Monday, January 9, 2012

2011 Book Love: Part Two

I know you have been on the edge of your seat so without further waiting, here is the second half of my book list from 2011.

Bittersweet  By: Shauna Niequist
I definitely would recommend this book.  The author was open and honest even when it would have been painful to write or even embarrassing to open up about.  God is intertwined in this collection of short stories, however I am not sure I would recommend this book because of it's deep insight into faith and religion. 

The Help  By: Kathryn Stockett
Is there much to say about this that hasn't been said due to the movie release?  I loved how I felt like I really knew the characters and actually felt the tension of the time period.  I think this book really appealed to my inner sense of wanting to be a change maker.  The ending was my only complaint.  It felt rather sudden and abrupt.  What did you think?

I Know This Much Is True   By: Wally Lamb
No joke the title of this book has been on a small slip of paper being carried around with me for a few years.  Let me say that this was a crazy long book, like 900 pages.  But it was really worth it. It was well written and felt very real at times.  I did have a few complaints about some development of the story line along the way, but those complaints are rather minor.  If you think you can stick out 900 pages, I say it's worth it.

The Glass Castle  By: Jeanette Walls
This was tough on me emotionally.  I was horrified by the parents in this book.  As a parent myself, their actions and line of reasoning was incomprehensible.  I was impressed by the author's ability to write this book about her parents and not just bash on them.  That really stood out to me in this book.  Read this book because it's well written and a fast read.

Extremely Lout & Incredibly Close  By: Jonathon Safron Foer
Loved this book!  It was beautifully written and very touching.  I am not sure if I understood a book being beautiful before this, but this one definitely has a certain flow about it that I loved.  The book follows a 9 year old little boy and his journey through dealing with grief, in ways only a child would know how to grieve.  Definitely a must read.

A Thousand Splendid Suns  By: Khaled Hosseini
This book was heavy.  It's strange for me to think about woman in this day in age that are held as slaves basically in their own homes.  This was an interesting look into the Afghan history and culture, one that I am not familiar with at all.

The Grapes of Wrath  By: John Steinbeck
How did I not read this prior to now??  I was immediately sucked in by the characters and loved the chapters that were just pertaining to the population as a whole.  They were slightly poetic.  It is interesting to watch the plot and characters intertwine and evolve while dealing with the Depression and the changing landscape.  Sometimes the classics can be overwhelming, but I didn't find that to be the case with this book.

One Day  By: David Nicholls
This is another one that is a movie, so you may already know the story.  I found the characters in this book easy to connect with and to sympathize with.  I liked watching the characters grow and change.  In ways it's just your basic love story, but the way it's written makes it seem sort of epic.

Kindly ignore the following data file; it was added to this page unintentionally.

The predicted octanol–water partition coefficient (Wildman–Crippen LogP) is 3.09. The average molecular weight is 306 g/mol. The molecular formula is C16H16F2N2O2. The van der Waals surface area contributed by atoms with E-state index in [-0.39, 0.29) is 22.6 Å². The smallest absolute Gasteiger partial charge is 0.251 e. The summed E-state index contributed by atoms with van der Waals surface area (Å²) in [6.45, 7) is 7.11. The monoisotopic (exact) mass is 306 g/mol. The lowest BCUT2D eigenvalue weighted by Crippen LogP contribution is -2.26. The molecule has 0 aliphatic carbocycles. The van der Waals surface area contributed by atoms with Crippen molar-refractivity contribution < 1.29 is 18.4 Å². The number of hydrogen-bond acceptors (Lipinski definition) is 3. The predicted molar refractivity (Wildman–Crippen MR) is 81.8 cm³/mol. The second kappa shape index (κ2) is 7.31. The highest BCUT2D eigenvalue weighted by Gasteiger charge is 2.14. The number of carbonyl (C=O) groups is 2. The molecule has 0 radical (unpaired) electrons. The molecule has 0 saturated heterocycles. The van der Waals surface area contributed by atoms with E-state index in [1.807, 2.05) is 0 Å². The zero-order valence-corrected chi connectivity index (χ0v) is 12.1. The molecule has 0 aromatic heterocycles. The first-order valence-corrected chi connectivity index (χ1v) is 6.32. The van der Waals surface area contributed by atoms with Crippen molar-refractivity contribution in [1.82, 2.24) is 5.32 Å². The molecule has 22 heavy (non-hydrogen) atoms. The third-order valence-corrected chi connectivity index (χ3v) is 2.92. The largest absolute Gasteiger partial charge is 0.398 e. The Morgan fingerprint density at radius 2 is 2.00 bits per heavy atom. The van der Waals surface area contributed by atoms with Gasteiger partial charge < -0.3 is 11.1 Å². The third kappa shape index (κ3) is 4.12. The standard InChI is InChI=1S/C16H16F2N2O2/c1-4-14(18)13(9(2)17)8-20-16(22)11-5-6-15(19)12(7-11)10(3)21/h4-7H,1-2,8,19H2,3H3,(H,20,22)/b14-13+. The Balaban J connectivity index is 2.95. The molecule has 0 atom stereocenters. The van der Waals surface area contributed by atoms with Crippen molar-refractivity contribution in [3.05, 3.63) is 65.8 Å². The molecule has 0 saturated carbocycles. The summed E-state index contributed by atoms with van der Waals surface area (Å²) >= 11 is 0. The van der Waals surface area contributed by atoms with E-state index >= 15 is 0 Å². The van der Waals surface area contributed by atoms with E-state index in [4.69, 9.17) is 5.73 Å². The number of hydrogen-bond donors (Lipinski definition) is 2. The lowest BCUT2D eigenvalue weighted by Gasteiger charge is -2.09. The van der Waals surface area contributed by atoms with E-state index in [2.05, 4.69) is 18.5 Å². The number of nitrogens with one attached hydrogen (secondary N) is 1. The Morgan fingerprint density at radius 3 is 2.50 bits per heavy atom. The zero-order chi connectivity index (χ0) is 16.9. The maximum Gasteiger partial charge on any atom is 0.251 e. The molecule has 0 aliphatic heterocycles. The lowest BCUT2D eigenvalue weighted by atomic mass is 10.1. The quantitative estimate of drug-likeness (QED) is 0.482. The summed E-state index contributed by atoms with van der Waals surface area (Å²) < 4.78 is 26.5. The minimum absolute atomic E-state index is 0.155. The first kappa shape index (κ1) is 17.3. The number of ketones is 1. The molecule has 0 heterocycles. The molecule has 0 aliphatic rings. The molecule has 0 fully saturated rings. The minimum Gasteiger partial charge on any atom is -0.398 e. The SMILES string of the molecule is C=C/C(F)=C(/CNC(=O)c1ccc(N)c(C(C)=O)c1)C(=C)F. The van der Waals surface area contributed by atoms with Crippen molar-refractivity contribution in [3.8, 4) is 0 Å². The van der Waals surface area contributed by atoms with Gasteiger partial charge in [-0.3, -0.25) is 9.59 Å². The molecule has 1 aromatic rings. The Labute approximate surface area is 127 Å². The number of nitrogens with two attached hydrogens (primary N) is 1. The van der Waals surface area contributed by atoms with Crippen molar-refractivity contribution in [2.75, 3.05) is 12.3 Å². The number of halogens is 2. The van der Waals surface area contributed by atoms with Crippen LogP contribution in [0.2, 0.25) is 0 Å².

Skippy Dies  By: Paul Murray
This is another lengthy one.  And I will be honest and say I think it could have done with a few less pages because it felt long at times.  This book follows teenagers and a community following a death and shows the effect it has on everyone.  It was sad and funny and real.  I agree with several other reviews I read that the last couple hundred pages were the best.

Rules of Civility  By: Amor Towle
This book was great! Written in the 20's and 30's for the bulk of the story makes for a fun time period.  The time period, the plot, the characters...I ate it all up.  It was a fast read and one of those books that I couldn't wait to read more and found myself wondering about it when I wasn't reading.

Miss Peregrine's Home for Peculiar Children  By: Ransom Briggs
I wasn't sure what to expect from this book, but I was surprised.  It follows a boy and the death of his grandfather and the revealing of his grandfather's life. It had twists and mystery and held my attention.  It was a little more sci-fi than I would have anticipated, but not over the top.  (I mean this coming from a girl who is addicted to the vamps right now.) It did have a feeling that it was meant to be a series, which I don't like that feeling even though I love series.  I want to feel like a story is complete.

The Unbearable Lightness of Being  By: Milan Kundera
This book was originally written in Czeck and had been translated.  It follows a few different story lines, but mainly the relationship between one man and woman in particular.  Their ups and downs and dealing with the complexities of baggage and life.  It's a good book full o fquotes that you will want to remember.

There you have it!  What did you read this past year??  Any recommendations for me??


  1. Am loving this blog series, Amber! I just got a Kindle for Christmas and am SO excited to start reading novels again (lol). I am currently reading "A Tree Grows in Brooklyn" and am enjoying it. :) :) Hope to read some of these!

    PS: I loved The Help as a story, but the writing bothered me. I had a hard time with the voice/style and some cliches throughout. I also didn't really like the ending. It seemed too good to be real and also abrupt. However, like I said, I couldn't put it down because the story itself was great. :)

  2. @theuncookedlife
    Yay for a Kindle! I have heard A Tree Grows in Brooklyn is good. I will have to add it to my list of books to read. I completely agree with you on the Help about the ending. I was literally surprised that it was over when I read the last page.